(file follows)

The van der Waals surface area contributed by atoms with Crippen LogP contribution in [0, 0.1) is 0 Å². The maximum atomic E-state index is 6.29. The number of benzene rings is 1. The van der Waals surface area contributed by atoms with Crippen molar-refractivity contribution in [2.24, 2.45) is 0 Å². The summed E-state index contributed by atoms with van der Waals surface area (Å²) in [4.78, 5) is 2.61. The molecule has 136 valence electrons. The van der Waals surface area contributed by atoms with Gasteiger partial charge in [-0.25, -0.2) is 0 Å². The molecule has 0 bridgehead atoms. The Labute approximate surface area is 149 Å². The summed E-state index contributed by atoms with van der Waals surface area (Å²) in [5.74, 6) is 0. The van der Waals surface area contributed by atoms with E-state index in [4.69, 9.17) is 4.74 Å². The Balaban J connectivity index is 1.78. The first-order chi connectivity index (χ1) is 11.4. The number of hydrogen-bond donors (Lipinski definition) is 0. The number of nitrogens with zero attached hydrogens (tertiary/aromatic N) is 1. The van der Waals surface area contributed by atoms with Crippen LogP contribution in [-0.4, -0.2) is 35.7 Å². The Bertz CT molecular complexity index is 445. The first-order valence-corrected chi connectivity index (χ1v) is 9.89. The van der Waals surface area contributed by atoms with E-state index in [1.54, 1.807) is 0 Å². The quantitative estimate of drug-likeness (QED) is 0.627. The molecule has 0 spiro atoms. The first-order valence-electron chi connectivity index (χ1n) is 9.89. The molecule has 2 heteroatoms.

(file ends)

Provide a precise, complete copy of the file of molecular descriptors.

The van der Waals surface area contributed by atoms with Crippen LogP contribution in [0, 0.1) is 0 Å². The maximum atomic E-state index is 6.29. The number of benzene rings is 1. The van der Waals surface area contributed by atoms with Crippen molar-refractivity contribution in [2.24, 2.45) is 0 Å². The summed E-state index contributed by atoms with van der Waals surface area (Å²) in [4.78, 5) is 2.61. The molecule has 136 valence electrons. The van der Waals surface area contributed by atoms with Gasteiger partial charge in [-0.25, -0.2) is 0 Å². The molecule has 0 bridgehead atoms. The Labute approximate surface area is 149 Å². The summed E-state index contributed by atoms with van der Waals surface area (Å²) in [5.74, 6) is 0. The van der Waals surface area contributed by atoms with E-state index in [4.69, 9.17) is 4.74 Å². The Balaban J connectivity index is 1.78. The first-order chi connectivity index (χ1) is 11.4. The number of hydrogen-bond donors (Lipinski definition) is 0. The number of nitrogens with zero attached hydrogens (tertiary/aromatic N) is 1. The van der Waals surface area contributed by atoms with Crippen LogP contribution in [-0.4, -0.2) is 35.7 Å². The Bertz CT molecular complexity index is 445. The first-order valence-corrected chi connectivity index (χ1v) is 9.89. The van der Waals surface area contributed by atoms with E-state index in [1.54, 1.807) is 0 Å². The quantitative estimate of drug-likeness (QED) is 0.627. The molecule has 0 spiro atoms. The first-order valence-electron chi connectivity index (χ1n) is 9.89. The molecule has 2 heteroatoms.